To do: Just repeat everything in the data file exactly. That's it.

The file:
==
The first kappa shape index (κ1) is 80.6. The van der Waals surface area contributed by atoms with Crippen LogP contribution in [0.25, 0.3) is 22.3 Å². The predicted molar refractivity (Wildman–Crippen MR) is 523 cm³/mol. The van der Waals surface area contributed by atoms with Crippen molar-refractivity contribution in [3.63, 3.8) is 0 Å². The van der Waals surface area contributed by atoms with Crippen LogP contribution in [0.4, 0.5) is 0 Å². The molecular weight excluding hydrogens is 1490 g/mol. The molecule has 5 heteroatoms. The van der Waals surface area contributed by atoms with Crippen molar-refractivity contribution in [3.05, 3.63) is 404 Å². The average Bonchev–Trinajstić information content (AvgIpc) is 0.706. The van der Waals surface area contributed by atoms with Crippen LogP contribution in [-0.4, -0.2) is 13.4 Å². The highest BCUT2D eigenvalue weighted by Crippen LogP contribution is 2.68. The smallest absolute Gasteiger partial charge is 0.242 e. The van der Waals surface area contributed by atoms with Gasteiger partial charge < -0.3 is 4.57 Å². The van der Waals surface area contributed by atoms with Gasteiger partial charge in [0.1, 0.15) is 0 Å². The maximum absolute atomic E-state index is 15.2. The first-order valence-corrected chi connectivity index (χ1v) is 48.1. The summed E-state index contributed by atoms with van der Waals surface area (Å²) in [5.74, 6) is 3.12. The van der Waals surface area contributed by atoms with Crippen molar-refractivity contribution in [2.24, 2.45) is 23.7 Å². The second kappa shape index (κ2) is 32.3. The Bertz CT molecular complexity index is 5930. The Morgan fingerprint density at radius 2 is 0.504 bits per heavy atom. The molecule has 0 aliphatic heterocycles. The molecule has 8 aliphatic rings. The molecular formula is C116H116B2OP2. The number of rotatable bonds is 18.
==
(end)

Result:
The first kappa shape index (κ1) is 80.6. The van der Waals surface area contributed by atoms with Crippen LogP contribution in [0.25, 0.3) is 22.3 Å². The predicted molar refractivity (Wildman–Crippen MR) is 523 cm³/mol. The van der Waals surface area contributed by atoms with Crippen molar-refractivity contribution in [3.63, 3.8) is 0 Å². The van der Waals surface area contributed by atoms with Crippen LogP contribution in [0.4, 0.5) is 0 Å². The molecular weight excluding hydrogens is 1490 g/mol. The molecule has 5 heteroatoms. The van der Waals surface area contributed by atoms with Crippen molar-refractivity contribution in [3.05, 3.63) is 404 Å². The average Bonchev–Trinajstić information content (AvgIpc) is 0.706. The van der Waals surface area contributed by atoms with Crippen LogP contribution in [-0.4, -0.2) is 13.4 Å². The highest BCUT2D eigenvalue weighted by Crippen LogP contribution is 2.68. The smallest absolute Gasteiger partial charge is 0.242 e. The van der Waals surface area contributed by atoms with Gasteiger partial charge < -0.3 is 4.57 Å². The van der Waals surface area contributed by atoms with Gasteiger partial charge in [0.1, 0.15) is 0 Å². The maximum absolute atomic E-state index is 15.2. The first-order valence-corrected chi connectivity index (χ1v) is 48.1. The summed E-state index contributed by atoms with van der Waals surface area (Å²) in [5.74, 6) is 3.12. The van der Waals surface area contributed by atoms with Crippen molar-refractivity contribution in [2.24, 2.45) is 23.7 Å². The second kappa shape index (κ2) is 32.3. The Bertz CT molecular complexity index is 5930. The Morgan fingerprint density at radius 2 is 0.504 bits per heavy atom. The molecule has 0 aliphatic heterocycles. The molecule has 8 aliphatic rings. The molecular formula is C116H116B2OP2. The number of rotatable bonds is 18.